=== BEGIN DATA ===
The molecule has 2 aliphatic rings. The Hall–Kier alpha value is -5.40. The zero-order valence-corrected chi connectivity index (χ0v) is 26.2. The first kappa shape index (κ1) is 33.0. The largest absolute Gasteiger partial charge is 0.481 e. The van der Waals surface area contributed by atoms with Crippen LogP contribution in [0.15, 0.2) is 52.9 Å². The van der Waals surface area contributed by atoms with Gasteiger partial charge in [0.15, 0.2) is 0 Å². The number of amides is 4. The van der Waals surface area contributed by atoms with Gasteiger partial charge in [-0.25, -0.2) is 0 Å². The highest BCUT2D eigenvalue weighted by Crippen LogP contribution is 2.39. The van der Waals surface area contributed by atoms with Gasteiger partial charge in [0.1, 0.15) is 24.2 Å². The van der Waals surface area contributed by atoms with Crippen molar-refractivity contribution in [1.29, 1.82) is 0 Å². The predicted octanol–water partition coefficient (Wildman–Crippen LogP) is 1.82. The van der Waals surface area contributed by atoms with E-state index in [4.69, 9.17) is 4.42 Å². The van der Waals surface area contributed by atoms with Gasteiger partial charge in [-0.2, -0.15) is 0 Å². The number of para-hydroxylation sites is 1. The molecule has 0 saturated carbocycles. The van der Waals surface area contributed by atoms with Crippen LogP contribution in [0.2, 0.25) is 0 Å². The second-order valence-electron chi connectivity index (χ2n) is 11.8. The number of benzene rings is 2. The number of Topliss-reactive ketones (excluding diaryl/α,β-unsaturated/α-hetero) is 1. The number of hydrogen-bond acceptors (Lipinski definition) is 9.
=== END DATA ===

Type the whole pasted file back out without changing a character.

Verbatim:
The molecule has 2 aliphatic rings. The Hall–Kier alpha value is -5.40. The zero-order valence-corrected chi connectivity index (χ0v) is 26.2. The first kappa shape index (κ1) is 33.0. The largest absolute Gasteiger partial charge is 0.481 e. The van der Waals surface area contributed by atoms with Crippen LogP contribution in [0.15, 0.2) is 52.9 Å². The van der Waals surface area contributed by atoms with Gasteiger partial charge in [0.15, 0.2) is 0 Å². The number of amides is 4. The van der Waals surface area contributed by atoms with Gasteiger partial charge in [-0.25, -0.2) is 0 Å². The highest BCUT2D eigenvalue weighted by Crippen LogP contribution is 2.39. The van der Waals surface area contributed by atoms with Gasteiger partial charge in [0.1, 0.15) is 24.2 Å². The van der Waals surface area contributed by atoms with Crippen molar-refractivity contribution in [1.29, 1.82) is 0 Å². The predicted octanol–water partition coefficient (Wildman–Crippen LogP) is 1.82. The van der Waals surface area contributed by atoms with E-state index in [4.69, 9.17) is 4.42 Å². The van der Waals surface area contributed by atoms with Gasteiger partial charge in [-0.2, -0.15) is 0 Å². The number of para-hydroxylation sites is 1. The molecule has 0 saturated carbocycles. The van der Waals surface area contributed by atoms with Crippen LogP contribution in [0.2, 0.25) is 0 Å². The second-order valence-electron chi connectivity index (χ2n) is 11.8. The number of benzene rings is 2. The number of Topliss-reactive ketones (excluding diaryl/α,β-unsaturated/α-hetero) is 1. The number of hydrogen-bond acceptors (Lipinski definition) is 9.